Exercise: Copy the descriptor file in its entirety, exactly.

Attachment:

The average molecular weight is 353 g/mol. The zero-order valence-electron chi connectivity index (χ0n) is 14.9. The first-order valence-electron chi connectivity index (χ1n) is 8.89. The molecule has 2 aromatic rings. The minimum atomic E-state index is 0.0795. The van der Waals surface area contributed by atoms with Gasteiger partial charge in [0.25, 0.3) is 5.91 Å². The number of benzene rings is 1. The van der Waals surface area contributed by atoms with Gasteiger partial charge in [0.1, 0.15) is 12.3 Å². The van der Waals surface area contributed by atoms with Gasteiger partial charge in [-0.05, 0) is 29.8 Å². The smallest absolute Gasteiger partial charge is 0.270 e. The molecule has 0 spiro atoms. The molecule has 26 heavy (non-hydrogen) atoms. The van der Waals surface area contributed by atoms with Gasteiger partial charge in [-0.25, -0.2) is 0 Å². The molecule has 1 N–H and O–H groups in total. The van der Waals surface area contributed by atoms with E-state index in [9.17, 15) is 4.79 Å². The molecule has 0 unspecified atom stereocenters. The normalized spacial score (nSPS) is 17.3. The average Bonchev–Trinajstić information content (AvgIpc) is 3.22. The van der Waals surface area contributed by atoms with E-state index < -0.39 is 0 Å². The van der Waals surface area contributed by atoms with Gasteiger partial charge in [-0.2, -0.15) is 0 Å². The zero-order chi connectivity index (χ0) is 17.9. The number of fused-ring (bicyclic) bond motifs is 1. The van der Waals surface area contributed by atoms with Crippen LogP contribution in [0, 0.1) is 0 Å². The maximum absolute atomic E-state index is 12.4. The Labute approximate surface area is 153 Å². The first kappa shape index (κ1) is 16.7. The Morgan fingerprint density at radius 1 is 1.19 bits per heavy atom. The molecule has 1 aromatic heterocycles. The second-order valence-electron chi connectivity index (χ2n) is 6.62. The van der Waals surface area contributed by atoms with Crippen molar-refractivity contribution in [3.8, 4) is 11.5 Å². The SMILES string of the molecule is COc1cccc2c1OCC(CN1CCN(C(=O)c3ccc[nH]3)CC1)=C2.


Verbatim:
The average molecular weight is 353 g/mol. The zero-order valence-electron chi connectivity index (χ0n) is 14.9. The first-order valence-electron chi connectivity index (χ1n) is 8.89. The molecule has 2 aromatic rings. The minimum atomic E-state index is 0.0795. The van der Waals surface area contributed by atoms with Gasteiger partial charge in [0.25, 0.3) is 5.91 Å². The number of benzene rings is 1. The van der Waals surface area contributed by atoms with Gasteiger partial charge in [0.1, 0.15) is 12.3 Å². The van der Waals surface area contributed by atoms with Gasteiger partial charge in [-0.05, 0) is 29.8 Å². The smallest absolute Gasteiger partial charge is 0.270 e. The molecule has 0 spiro atoms. The molecule has 26 heavy (non-hydrogen) atoms. The van der Waals surface area contributed by atoms with Gasteiger partial charge in [-0.25, -0.2) is 0 Å². The molecule has 1 N–H and O–H groups in total. The van der Waals surface area contributed by atoms with E-state index in [9.17, 15) is 4.79 Å². The molecule has 0 unspecified atom stereocenters. The normalized spacial score (nSPS) is 17.3. The average Bonchev–Trinajstić information content (AvgIpc) is 3.22. The van der Waals surface area contributed by atoms with E-state index < -0.39 is 0 Å². The van der Waals surface area contributed by atoms with Gasteiger partial charge in [-0.2, -0.15) is 0 Å². The zero-order chi connectivity index (χ0) is 17.9. The number of fused-ring (bicyclic) bond motifs is 1. The van der Waals surface area contributed by atoms with Crippen LogP contribution in [0, 0.1) is 0 Å². The maximum absolute atomic E-state index is 12.4. The Labute approximate surface area is 153 Å². The first kappa shape index (κ1) is 16.7. The Morgan fingerprint density at radius 1 is 1.19 bits per heavy atom. The molecule has 1 aromatic heterocycles. The second-order valence-electron chi connectivity index (χ2n) is 6.62. The van der Waals surface area contributed by atoms with Crippen molar-refractivity contribution in [3.8, 4) is 11.5 Å². The SMILES string of the molecule is COc1cccc2c1OCC(CN1CCN(C(=O)c3ccc[nH]3)CC1)=C2.